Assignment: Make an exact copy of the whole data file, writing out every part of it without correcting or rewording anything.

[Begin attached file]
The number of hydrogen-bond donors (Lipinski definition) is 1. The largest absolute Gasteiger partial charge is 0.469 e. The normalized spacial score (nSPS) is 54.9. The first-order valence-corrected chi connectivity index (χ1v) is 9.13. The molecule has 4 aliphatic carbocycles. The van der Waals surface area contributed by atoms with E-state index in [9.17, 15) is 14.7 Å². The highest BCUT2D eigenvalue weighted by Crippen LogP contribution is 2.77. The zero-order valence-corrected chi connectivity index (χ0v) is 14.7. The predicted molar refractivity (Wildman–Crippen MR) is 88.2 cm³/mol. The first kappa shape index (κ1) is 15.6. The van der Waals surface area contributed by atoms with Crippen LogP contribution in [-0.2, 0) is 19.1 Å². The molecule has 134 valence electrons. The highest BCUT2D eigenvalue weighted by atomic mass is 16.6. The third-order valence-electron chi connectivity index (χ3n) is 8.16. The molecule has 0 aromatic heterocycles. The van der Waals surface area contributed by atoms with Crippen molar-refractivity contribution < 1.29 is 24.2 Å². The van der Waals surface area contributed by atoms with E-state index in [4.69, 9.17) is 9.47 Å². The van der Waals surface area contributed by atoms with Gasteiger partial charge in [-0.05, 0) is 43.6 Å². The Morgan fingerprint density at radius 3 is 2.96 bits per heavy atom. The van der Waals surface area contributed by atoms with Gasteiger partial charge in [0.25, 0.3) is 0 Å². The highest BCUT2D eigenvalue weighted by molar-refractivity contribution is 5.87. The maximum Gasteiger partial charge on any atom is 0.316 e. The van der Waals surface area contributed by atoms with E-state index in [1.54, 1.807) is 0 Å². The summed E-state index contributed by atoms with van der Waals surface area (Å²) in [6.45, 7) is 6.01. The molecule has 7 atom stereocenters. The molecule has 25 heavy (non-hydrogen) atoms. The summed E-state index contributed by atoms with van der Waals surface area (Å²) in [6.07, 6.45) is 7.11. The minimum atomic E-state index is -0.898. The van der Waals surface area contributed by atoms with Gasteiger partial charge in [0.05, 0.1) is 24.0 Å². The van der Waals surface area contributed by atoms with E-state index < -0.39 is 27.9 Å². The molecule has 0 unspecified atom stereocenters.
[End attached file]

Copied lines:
The number of hydrogen-bond donors (Lipinski definition) is 1. The largest absolute Gasteiger partial charge is 0.469 e. The normalized spacial score (nSPS) is 54.9. The first-order valence-corrected chi connectivity index (χ1v) is 9.13. The molecule has 4 aliphatic carbocycles. The van der Waals surface area contributed by atoms with E-state index in [9.17, 15) is 14.7 Å². The highest BCUT2D eigenvalue weighted by Crippen LogP contribution is 2.77. The zero-order valence-corrected chi connectivity index (χ0v) is 14.7. The predicted molar refractivity (Wildman–Crippen MR) is 88.2 cm³/mol. The first kappa shape index (κ1) is 15.6. The van der Waals surface area contributed by atoms with Crippen LogP contribution in [-0.2, 0) is 19.1 Å². The molecule has 134 valence electrons. The highest BCUT2D eigenvalue weighted by atomic mass is 16.6. The third-order valence-electron chi connectivity index (χ3n) is 8.16. The molecule has 0 aromatic heterocycles. The van der Waals surface area contributed by atoms with Crippen molar-refractivity contribution < 1.29 is 24.2 Å². The van der Waals surface area contributed by atoms with E-state index in [4.69, 9.17) is 9.47 Å². The van der Waals surface area contributed by atoms with Gasteiger partial charge in [-0.05, 0) is 43.6 Å². The Morgan fingerprint density at radius 3 is 2.96 bits per heavy atom. The van der Waals surface area contributed by atoms with Gasteiger partial charge in [0.25, 0.3) is 0 Å². The highest BCUT2D eigenvalue weighted by molar-refractivity contribution is 5.87. The maximum Gasteiger partial charge on any atom is 0.316 e. The van der Waals surface area contributed by atoms with E-state index in [1.54, 1.807) is 0 Å². The summed E-state index contributed by atoms with van der Waals surface area (Å²) in [6.45, 7) is 6.01. The molecule has 7 atom stereocenters. The molecule has 25 heavy (non-hydrogen) atoms. The summed E-state index contributed by atoms with van der Waals surface area (Å²) in [6.07, 6.45) is 7.11. The minimum atomic E-state index is -0.898. The van der Waals surface area contributed by atoms with Gasteiger partial charge in [0.05, 0.1) is 24.0 Å². The van der Waals surface area contributed by atoms with E-state index < -0.39 is 27.9 Å². The molecule has 0 unspecified atom stereocenters.